Two petitions to Constitutional Court challenged the constitutionality of provisions on record keeping of governmental sessions. One of the petitioners asked for a declaration of unconstitutionality based on the omission of such record keeping, because parliament did not prescribe the duty of basic record keeping of governmental sessions, and thus violated the right of access to public information secured in Article 61.1 of the Constitution. The other petition questioned the related provisions of Act LXV of 1995 on state and official secrets. Among others, the petitioner argued that any data made for the preparation of a decision, for use in-house, relating to the operation of a body created by the government and based on its rules of procedure and any summary, memento or record pertaining thereto, can be made a state secret.
Before making a decision, the judges of the Constitutional Court reviewed the relevant regulations of several European countries. They stated that for this question, the individual states have different practices and the Hungarian solution, namely that the Constitution delegates the elaboration of minor provisions concerning the operation of the Government to the Government itself, is similar to regulations of several other European countries. After this international review, the judges of the Constitutional Court examined the development of regulations concerning the record keeping of governmental sessions. They stated that this question was settled by governmental resolutions setting out the rules of procedure of the Government, but no coherent practice was developed in this field. Individual governments changed their regulations time and again, according to their own conceptions. In this way, regulations have varied over the past sixteen years, from compulsory word-to-word recording to the almost complete lack of record keeping. According to the current rules of procedure, a recording is made of governmental sessions, which serves as word-to-word minutes of sessions.
In its decision, the Constitutional Court found that record keeping (and especially the lack of it) of governmental sessions concerns more than one fundamental right, among others the right of access to public information, referred to by the petitioners. The judges of the Constitutional Court repeatedly emphasised that one of the most important conditions of the democratic operation of public authority is publicity, the transparency of its decision-making. Current regulations give a relatively broad margin for the Government in this respect. Naturally, when deciding its rules of procedure, the Government is compelled to respect the fundamental right of access to public information; otherwise the provisions of the rules of procedure can be annulled by the Constitutional Court. It is obvious however, that a decision of the Constitutional Court can only prevent future legal injuries, which is not enough. The Court was of the opinion that the Government is under the obligation to keep records for public information, whether for a short or a long period of time, because it would otherwise directly and seriously restrict the right of access to public information. Article 8.2 of the Constitution states that an Act is needed to set out the rules concerning fundamental rights and duties. Thus, the regulation on record keeping regarding governmental sessions is also in the legislative domain. With respect to the above, the Constitutional Court held that parliament, by omitting to provide for the obligation to keep records of governmental sessions, created a situation of unconstitutionality. The Constitutional Court therefore summoned parliament to fulfil its legislative duty before 31 December 2006.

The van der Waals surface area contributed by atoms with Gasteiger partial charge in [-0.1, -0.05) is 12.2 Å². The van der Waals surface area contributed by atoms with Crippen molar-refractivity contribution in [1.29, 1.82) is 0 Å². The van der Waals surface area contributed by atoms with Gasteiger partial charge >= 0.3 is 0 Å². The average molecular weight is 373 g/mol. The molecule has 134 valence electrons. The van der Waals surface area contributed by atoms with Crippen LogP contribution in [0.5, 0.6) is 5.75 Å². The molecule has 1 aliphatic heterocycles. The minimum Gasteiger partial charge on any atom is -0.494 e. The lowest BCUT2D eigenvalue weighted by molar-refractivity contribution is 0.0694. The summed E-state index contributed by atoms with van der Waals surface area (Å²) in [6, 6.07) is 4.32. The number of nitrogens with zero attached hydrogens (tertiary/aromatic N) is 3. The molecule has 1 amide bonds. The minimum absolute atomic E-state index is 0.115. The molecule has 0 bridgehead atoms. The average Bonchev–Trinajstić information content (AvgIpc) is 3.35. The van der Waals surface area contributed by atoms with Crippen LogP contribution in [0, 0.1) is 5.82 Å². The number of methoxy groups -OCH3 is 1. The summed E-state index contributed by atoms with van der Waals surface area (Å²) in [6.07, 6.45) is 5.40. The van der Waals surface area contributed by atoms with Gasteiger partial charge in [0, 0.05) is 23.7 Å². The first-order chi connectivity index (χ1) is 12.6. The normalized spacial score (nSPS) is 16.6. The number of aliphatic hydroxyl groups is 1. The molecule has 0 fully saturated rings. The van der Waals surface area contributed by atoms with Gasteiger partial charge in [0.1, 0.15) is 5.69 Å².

Thereafter, the Court examined the petition concerning the Act on state secrets. Rendering secret statements made during governmental sessions is a direct and serious restriction of the right to access to public information. However, not all records of governmental sessions can be made secret, only data declared secret through a legal procedure indicating that their publicity or access by unauthorised persons directly violates or threatens protected interests, namely: national defence, national security, criminal prosecution, prevention of crime, central financial interests, foreign or international affairs or jurisdiction.
In addition, in the case of an unlawful declaration of secrecy, the Data Protection Ombudsman and courts provide an adequate forum for legal remedy. Therefore, the challenged provision cannot be viewed as an unreasonable restriction of the right of access to public information.
The case is important since it recognizes the state's obligations to generate information as opposed to only providing access to information already held or controlled by the government.
The summary is adjusted from the summary provided for in the Venice Commission's Constitutional Case Law Database.
Judgment of the Court.